Art and Tech
3rd Tuesday of the month / Oct 2011 to Apr 2012, 6 pm
Explore the intersection between art, technology and the internet along with the MCA as we meet the brilliant minds who make the virtual world worth living.
- Oct 18: BYOB (Bring Your Own Beamer)
- Nov 15: L.A.S.E.R. Tag
- Dec 20: NO EVENT
- Jan 17: Jon Rafman
- Feb 21: Hennessy Youngman
- Mar 20: Downcast Eyes
- Apr 17: NO EVENT
Oct 18: BYOB (Bring Your Own Beamer)
BYOB is a series of one-night exhibitions in which artists explore the medium of projection using their own “beamers” (projectors). BYOB has taken place in more than 40 cities throughout the world. Originally conceived by artist Rafaël Rozendaal, BYOB Chicago brings together Chicago-based artists to create a collaborative happening of multiple, simultaneous video projections that fill the walls of the museum’s café, Puck’s at the MCA. BYOB Chicago is organized by the Museum of Contemporary Art Chicago in collaboration with Nicholas O’Brien and Brian Khek.
Nov 15: L.A.S.E.R. Tag
Utilizing the L.A.S.E.R. tagging system developed by the Graffiti Research Lab (graffitiresearchlab.com), an international collective that describes itself as “dedicated to outfitting graffiti artists with open source technologies for urban communication,” MCA visitors are invited to work in collaboration with Chicago-based artist Hebru Brantley to create spontaneous light drawings on the two-story high walls of Puck’s, the MCA café.
Hebru says that his work “derives from graffiti-worn buildings and sneaker-hung telephone poles honoring memories of local legends” and that he was first inspired to tell stories by “Saturday morning cartoons and comic books celebrating the triumphs of mythological heroes.” Check out his work at hebrubrantley.com.
Visitors are welcome to participate in the drawing or sit back and enjoy the spectacle. This one-night-only event promises to be more fun than anyone should have on a Tuesday.
Jan 17: Jon Rafman
Join artist Jon Rafman on an existential journey through Second Life and Google Street View. He will lead audiences across cyberpunk megalopolises, furry night clubs, and vast virtual expanses, while providing live critical commentary as he discusses the implications of virtual worlds for modern society. Rafman will address how it is that we can both critique and celebrate contemporary technologies and virtual worlds. In particular, as he talks about how we can use the very technologies that estrange us from ourselves to inform us of the nature of our alienation, he will stress the role of the human gaze.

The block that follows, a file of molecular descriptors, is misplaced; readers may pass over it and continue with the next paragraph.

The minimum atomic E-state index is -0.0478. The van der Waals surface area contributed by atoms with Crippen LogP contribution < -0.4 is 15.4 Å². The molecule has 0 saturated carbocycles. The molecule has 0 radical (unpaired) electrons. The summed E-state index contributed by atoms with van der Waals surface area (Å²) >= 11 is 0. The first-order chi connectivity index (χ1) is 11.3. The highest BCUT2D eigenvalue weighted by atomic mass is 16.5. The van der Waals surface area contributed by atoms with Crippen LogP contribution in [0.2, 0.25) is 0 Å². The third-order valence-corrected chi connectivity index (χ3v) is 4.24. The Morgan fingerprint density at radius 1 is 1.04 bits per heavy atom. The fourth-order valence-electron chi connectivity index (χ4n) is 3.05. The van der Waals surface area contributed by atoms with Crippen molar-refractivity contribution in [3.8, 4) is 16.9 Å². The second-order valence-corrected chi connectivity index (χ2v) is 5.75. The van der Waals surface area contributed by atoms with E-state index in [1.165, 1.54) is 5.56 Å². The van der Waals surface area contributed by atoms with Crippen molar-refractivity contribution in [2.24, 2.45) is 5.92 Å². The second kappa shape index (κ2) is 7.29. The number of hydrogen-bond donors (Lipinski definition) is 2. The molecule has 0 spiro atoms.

Jon Rafman is an artist, filmmaker, and essayist. He holds a B.A. in Philosophy and Literature from McGill University and a M.F.A. from the School of the Art Institute of Chicago. His films and new media work have gained international attention and have been exhibited at Slamdance Film Festival, Ars Electronica Festival in Linz, the Museum of Contemporary Art of Rome, and the New Museum in NYC. Rafman’s Nine Eyes of Google Street View project has been featured in Modern Painter, New York Times, Frieze, and Harper’s Magazine.
Feb 21: Hennessy Youngman
Hennessy Youngman is the fictional persona of Jayson Musson, a New York-based artist whose work across media often deploys satire in the service of art-historical and political critique. Described by Art in America as “Ali G with an MFA,” Hennessy Youngman has become an online sensation with his acerbic and witty hip-hop infected video blogs on art history and art making. Visit Hennessy Youngman’s YouTube channel, find him on Facebook or follow him on Twitter @therrealhennessy for more.
Mar 20: Downcast Eyes
For this one-night event, twohundrededfiftysixcolors and TAGTEAM have invited artists to bring their laptops to the MCA and present an amalgam of animated GIFs—the only restriction being that everyone’s work be on display only as long as their computer’s battery lasts. The same invitation is extended to the public, where GIF-enthusiasts can bring their charged-up laptops to the MCA and participate in the event. Those who are interested should arrive by 6 pm. At 6:30 pm TAGTEAM and twohunderedfifitysixcolors give brief presentations about their own projects that explore the questions and complexities that arise when a more critical set of eyes is turned to the animated GIF.
twohundredfiftysixcolors is the title of Eric Fleischauer and Jason Lazarus’ upcoming film that explores the complexities embedded within these highly compressed files—from the GIF’s connection to early cinema, its democratization of the creation of moving images spawning a multiplicity of internet memes, and finally its use as a location for considered artistic gestures created within the conceptual/technical parameters of the GIF format.
TAGTEAM is a curating project that stemmed from Jake Myers’ and Christopher Smith’s collaboration on TWEEN, a one night exhibition of animated gifs where 40+ artists played GIFS on their laptop until their batteries died. Recently, TAGTEAM has taken to the approach of colliding disparate ideas as exhibitions, the latest being Short Court: Tropical Aesthletics, where it is hard to tell whether a volleyball match has interrupted a painting exhibition or vice versa.